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Oxygen Isotope Perturbation and Its Effects on Temperature and Salinity in the Bay of Bengal - Essay Example

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Oxygen has three isotopes - , and . 16, 17 and 18 signify the number of neutrons in the nuclei of the oxygen atoms which all have the same proton number, as they are all isotopes of oxygen. All three isotopes exist in the water of the seas and oceans combined with hydrogen…
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Oxygen Isotope Perturbation and Its Effects on Temperature and Salinity in the Bay of Bengal
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Download file to see previous pages Oxygen isotope ratio is a climatic proxy, an environmental variable, and it assists climatologists, including paleoclimatologists, to determine certain important climatic parameters, both existing and past, from it. (UNST 232a Mentor Section Assignment 5)
Another phenomenon the isotopes are involved in is that oxygen accumulates in the calcium carbonate (CaC) of the shells of marine animals called foraminifera -"Forams". The isotope ratio in the shells depends upon on the temperature and existing isotope ratio of the water in which the animals live or lived. Over periods of time these animals die and their shells descend to the bottom of the sea and form layers that present researchers with important data from which past temperature and isotope ratios can be determined. (UNST 232a Mentor Section Assignment 5)
The isotope ratio in any singular stretch of water changes over time. Water molecules made up of the lighter isotope evaporate easily leaving water molecules with the heavier one back in the seawater. When the evaporated water precipitates back into the sea there is little change in the ratio but when the water vapour precipitates on land the lighter isotope is transported to land from where it may come back to the sea via rivers and other waterways or it may remain trapped for thousands of years in the form of ice if it is precipitated as snow on places like the polar icecaps and high mountain tops. (UNST 232a Mentor Section Assignment 5) During normal times the isotope ratio in sea and ocean water is fairly constant but during glacial periods when the icecaps advance beyond normal limits the isotope ratio shifts in favour of for obvious reasons. This is in a comparative sense to normal times. (Oceanography 540, 2002)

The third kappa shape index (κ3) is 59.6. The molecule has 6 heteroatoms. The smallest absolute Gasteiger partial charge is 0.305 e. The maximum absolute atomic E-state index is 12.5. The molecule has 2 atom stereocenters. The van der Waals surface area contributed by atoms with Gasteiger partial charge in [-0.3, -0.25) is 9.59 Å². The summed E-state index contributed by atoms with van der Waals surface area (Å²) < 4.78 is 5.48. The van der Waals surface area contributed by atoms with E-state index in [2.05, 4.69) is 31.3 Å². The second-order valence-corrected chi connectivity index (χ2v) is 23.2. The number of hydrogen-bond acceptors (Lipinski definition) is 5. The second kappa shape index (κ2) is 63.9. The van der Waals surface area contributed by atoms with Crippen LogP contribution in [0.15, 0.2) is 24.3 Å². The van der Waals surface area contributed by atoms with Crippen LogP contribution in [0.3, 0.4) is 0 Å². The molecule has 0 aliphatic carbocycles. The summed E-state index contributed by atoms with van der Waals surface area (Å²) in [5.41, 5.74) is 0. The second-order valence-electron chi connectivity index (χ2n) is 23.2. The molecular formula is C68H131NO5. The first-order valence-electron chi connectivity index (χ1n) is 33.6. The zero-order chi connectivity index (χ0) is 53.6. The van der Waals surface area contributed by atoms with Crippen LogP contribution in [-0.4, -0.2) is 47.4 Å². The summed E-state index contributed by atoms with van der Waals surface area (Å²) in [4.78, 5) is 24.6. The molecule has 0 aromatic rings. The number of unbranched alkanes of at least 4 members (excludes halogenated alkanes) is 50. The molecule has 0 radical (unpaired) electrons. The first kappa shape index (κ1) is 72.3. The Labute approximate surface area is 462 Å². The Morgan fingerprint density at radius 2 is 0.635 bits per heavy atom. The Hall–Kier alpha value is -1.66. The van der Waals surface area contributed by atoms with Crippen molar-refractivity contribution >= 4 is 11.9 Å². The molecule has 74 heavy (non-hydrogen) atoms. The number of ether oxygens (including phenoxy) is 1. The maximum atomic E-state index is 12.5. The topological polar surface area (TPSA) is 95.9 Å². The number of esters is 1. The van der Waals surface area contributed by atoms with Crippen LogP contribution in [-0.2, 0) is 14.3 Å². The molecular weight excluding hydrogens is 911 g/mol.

The isotope ratio is expressed as delta (lower case) with the isotope contents expressed in parts per thousand (per mille) as the following equation demonstrates.
= - / x 1000
Higher negativity in indicates greater depletion. (UNST 232a Mentor Section Assignment 5)
The standard in this case is of 'Standard Mean Ocean Water' or 'SMOW'. (Oceanography 540, 2002)
3. The 'Foram' Fractionation Factor
The foraminifera species being investigated in this report is the planktonic ...Download file to see next pagesRead More
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